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Agri-TechE’s virtual REAP 2020 conference will discuss role of agri-tech in achieving net zero





A lively discussion on using agri-tech to achieve net zero is promised as the REAP conference goes virtual this year.

Organised by Agri-TechE, the business-focused membership organisation, the event on November 10 will explore a ‘soil-up’ approach to restoring environmental balance and farm incomes.

Belinda Clarke, director of Agri-TechE
Belinda Clarke, director of Agri-TechE

A host of speakers, a start-up showcase, product launches, the latest science and an interactive sofa session are promised during the conference, which will use the SwapCard platform to enable easy networking.

Agri-TechE director Dr Belinda Clark said: “To achieve the global ambitions for agriculture, food production and land management, we need a much better understanding of how systems at different scales operate and interact.

“Restoring environmental balance from the soils upwards is a pragmatic approach to tackling the global issues and everybody can play a role – gardeners, farmers, land managers and also consumers through their food choices.”

Professor David Montgomery, author of Growing a Revolution, will deliver the keynote speech.

“I have seen how the recipe of minimal disturbance, keeping the soil covered with living plants at all times and growing at least three or more crops in rotation works on farms around the world. The simplest advice boils down to ‘ditch the plough, cover up and grow diversity’. However, there is also an urgent need for innovation to accelerate soil building,” he said.

David R Montgomery, professor of Earth and space sciences at the University of Washington in Seattle
David R Montgomery, professor of Earth and space sciences at the University of Washington in Seattle

“We should incentivise practices that build soil health by linking specific verifiable practices, like no-till and cover crops, to credits based on regionally-calibrated studies to establish an expected benefit, such as increase in carbon content or maintenance of it in the soil.

“This would reward farmers not only for increasing carbon but also for good practice that has helped retain it.”

Professor Jane Rickson, of the Cranfield Soil and Agrifood Institute, advises the government and others on soil quality indicators, and will take part in the sofa session.

“Our green and pleasant land is determined by the quality of topsoil, along with the nutritional value of our food, protection from flooding and water retention during droughts. All of these services are driven by soil microbiology,” she notes.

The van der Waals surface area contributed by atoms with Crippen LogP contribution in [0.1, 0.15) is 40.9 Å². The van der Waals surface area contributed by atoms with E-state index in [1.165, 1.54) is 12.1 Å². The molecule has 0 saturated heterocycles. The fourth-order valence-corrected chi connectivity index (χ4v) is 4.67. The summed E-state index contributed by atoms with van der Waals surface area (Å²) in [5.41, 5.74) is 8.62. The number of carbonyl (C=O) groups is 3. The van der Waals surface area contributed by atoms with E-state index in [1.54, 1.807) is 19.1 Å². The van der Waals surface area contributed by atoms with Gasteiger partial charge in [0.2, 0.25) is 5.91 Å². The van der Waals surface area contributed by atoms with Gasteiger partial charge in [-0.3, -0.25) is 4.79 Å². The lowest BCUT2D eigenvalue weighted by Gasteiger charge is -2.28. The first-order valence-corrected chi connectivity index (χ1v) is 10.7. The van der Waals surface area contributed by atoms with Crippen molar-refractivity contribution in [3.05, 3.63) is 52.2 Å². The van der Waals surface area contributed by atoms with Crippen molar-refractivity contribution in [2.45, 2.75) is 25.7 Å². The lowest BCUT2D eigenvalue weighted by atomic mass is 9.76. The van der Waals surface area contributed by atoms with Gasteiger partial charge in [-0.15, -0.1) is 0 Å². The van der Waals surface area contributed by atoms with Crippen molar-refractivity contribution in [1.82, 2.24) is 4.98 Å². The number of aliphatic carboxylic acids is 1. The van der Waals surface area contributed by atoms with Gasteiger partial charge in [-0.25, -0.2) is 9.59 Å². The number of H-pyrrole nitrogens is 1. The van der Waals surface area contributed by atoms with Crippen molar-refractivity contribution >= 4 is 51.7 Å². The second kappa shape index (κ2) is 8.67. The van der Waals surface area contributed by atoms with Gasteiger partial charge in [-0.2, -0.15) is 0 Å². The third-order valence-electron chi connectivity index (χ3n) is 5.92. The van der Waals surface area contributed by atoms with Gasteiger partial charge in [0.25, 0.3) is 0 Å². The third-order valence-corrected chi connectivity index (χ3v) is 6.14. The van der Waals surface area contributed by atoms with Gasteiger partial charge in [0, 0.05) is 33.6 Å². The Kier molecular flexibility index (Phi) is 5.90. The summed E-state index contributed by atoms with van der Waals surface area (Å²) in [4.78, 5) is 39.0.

Professor Jane Rickson, of the Cranfield Soil and Agrifood Institute
Professor Jane Rickson, of the Cranfield Soil and Agrifood Institute

The technology needed for monitoring, measuring and managing soil carbon - which could provide metrics for rewarding best practice and enable carbon storage as a source of revenue for farmers - will be discussed in the sofa session.

Participating will be Stuart Hill, head of technology and innovation at Hutchinsons Ltd.

The company’s Omnia decision support hub pulls information together about farm and field performance, soil and nutrition properties.

“Sustainable financial and environmental farming and advice is about integrated farm and crop management,” he said. “Soil is a real focal point. If you improve it the more likelihood of a sustainable business.

“The question is, what is improvement and how do we achieve it? Modern agri-technologies give us the capacity to monitor and measure. For example, using our Terramap soil sensing and linking this to other technologies such as NDVI imagery and yield mapping, will pull data from across the farm; building up a picture of how larger and smaller scale changes could improve profitability.”

Farm-tech presentations at REAP will show how recent precision agri-tech developments are being used on farms.

REAP 2020 will be a virtual conference
REAP 2020 will be a virtual conference

Dr Clarke said: “Taking broader ‘one agricultural’ type approaches that recognise natural systems are interconnected will enable us to be more innovative with our solutions.

“Agri-tech is, we believe, a key enabler for that to happen and at REAP we will be bringing together individuals with different perspectives to review the emerging science and technologies, examine the impact of agri-tech innovations in the field and discuss the technology roadmap going forward.

“Significant progress has already been made: 90 percent of the early-stage agri-tech entrepreneurs that we have profiled in the REAP Start-Up Showcase over the last five years are going strong, gaining farmer collaborators, attracting investment and bringing new products to market.

“The global challenges may feel overwhelming but the focus of the agri-tech innovation ecosystem is to look for solutions.”

The conference is part of Agri-Tech Week, a series of workshops and events, hosted by organisations such as NIAB, Norwich Research Park and the Royal Norfolk Agricultural Association.

REAP will end with a closed Q&A session with David Montgomery - and a virtual beer. Not as good as a real one, perhaps, but that’s 2020 for you.

Sign up at reapconference.co.uk .

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